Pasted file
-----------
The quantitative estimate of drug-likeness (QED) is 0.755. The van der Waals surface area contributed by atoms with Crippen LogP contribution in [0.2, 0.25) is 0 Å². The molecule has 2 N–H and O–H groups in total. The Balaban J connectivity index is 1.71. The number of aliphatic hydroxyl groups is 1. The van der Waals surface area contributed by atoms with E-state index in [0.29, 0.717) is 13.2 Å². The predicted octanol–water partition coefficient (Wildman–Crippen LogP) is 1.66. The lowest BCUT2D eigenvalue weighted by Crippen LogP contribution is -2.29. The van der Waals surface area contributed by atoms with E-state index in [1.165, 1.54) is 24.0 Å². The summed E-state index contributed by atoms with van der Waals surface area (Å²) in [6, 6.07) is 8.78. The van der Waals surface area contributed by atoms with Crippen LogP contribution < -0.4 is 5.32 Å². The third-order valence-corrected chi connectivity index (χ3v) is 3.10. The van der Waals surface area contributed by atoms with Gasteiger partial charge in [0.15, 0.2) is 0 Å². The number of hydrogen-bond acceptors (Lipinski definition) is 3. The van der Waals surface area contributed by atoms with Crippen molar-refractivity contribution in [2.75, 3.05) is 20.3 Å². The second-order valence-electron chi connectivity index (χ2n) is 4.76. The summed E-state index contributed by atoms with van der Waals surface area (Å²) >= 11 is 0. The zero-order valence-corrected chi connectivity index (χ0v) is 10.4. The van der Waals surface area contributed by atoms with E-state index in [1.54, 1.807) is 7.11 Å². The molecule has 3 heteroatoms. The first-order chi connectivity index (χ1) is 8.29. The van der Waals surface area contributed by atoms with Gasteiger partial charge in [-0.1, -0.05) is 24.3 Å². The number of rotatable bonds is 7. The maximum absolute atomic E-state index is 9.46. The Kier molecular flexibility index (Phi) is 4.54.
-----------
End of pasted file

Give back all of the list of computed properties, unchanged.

The quantitative estimate of drug-likeness (QED) is 0.755. The van der Waals surface area contributed by atoms with Crippen LogP contribution in [0.2, 0.25) is 0 Å². The molecule has 2 N–H and O–H groups in total. The Balaban J connectivity index is 1.71. The number of aliphatic hydroxyl groups is 1. The van der Waals surface area contributed by atoms with E-state index in [0.29, 0.717) is 13.2 Å². The predicted octanol–water partition coefficient (Wildman–Crippen LogP) is 1.66. The lowest BCUT2D eigenvalue weighted by Crippen LogP contribution is -2.29. The van der Waals surface area contributed by atoms with E-state index in [1.165, 1.54) is 24.0 Å². The summed E-state index contributed by atoms with van der Waals surface area (Å²) in [6, 6.07) is 8.78. The van der Waals surface area contributed by atoms with Crippen LogP contribution < -0.4 is 5.32 Å². The third-order valence-corrected chi connectivity index (χ3v) is 3.10. The van der Waals surface area contributed by atoms with Gasteiger partial charge in [0.15, 0.2) is 0 Å². The number of hydrogen-bond acceptors (Lipinski definition) is 3. The van der Waals surface area contributed by atoms with Crippen molar-refractivity contribution in [2.75, 3.05) is 20.3 Å². The second-order valence-electron chi connectivity index (χ2n) is 4.76. The summed E-state index contributed by atoms with van der Waals surface area (Å²) >= 11 is 0. The zero-order valence-corrected chi connectivity index (χ0v) is 10.4. The van der Waals surface area contributed by atoms with E-state index in [1.54, 1.807) is 7.11 Å². The molecule has 3 heteroatoms. The first-order chi connectivity index (χ1) is 8.29. The van der Waals surface area contributed by atoms with Gasteiger partial charge in [-0.1, -0.05) is 24.3 Å². The number of rotatable bonds is 7. The maximum absolute atomic E-state index is 9.46. The Kier molecular flexibility index (Phi) is 4.54.